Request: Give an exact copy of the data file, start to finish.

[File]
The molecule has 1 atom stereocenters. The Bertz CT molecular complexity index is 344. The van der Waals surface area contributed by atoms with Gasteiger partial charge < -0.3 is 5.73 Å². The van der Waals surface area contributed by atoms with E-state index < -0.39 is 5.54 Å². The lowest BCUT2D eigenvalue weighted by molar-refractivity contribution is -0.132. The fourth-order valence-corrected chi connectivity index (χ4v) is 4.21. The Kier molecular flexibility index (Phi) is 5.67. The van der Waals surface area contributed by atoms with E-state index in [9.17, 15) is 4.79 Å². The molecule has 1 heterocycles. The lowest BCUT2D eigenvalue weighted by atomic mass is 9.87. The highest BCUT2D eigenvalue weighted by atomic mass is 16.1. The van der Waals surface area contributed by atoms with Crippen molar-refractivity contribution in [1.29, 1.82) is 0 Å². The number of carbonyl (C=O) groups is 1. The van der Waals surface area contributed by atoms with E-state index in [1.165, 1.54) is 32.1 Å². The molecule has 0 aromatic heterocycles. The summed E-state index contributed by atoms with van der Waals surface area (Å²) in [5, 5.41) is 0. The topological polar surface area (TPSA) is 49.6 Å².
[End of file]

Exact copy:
The molecule has 1 atom stereocenters. The Bertz CT molecular complexity index is 344. The van der Waals surface area contributed by atoms with Gasteiger partial charge < -0.3 is 5.73 Å². The van der Waals surface area contributed by atoms with E-state index < -0.39 is 5.54 Å². The lowest BCUT2D eigenvalue weighted by molar-refractivity contribution is -0.132. The fourth-order valence-corrected chi connectivity index (χ4v) is 4.21. The Kier molecular flexibility index (Phi) is 5.67. The van der Waals surface area contributed by atoms with E-state index in [9.17, 15) is 4.79 Å². The molecule has 1 heterocycles. The lowest BCUT2D eigenvalue weighted by atomic mass is 9.87. The highest BCUT2D eigenvalue weighted by atomic mass is 16.1. The van der Waals surface area contributed by atoms with Crippen molar-refractivity contribution in [1.29, 1.82) is 0 Å². The number of carbonyl (C=O) groups is 1. The van der Waals surface area contributed by atoms with E-state index in [1.165, 1.54) is 32.1 Å². The molecule has 0 aromatic heterocycles. The summed E-state index contributed by atoms with van der Waals surface area (Å²) in [5, 5.41) is 0. The topological polar surface area (TPSA) is 49.6 Å².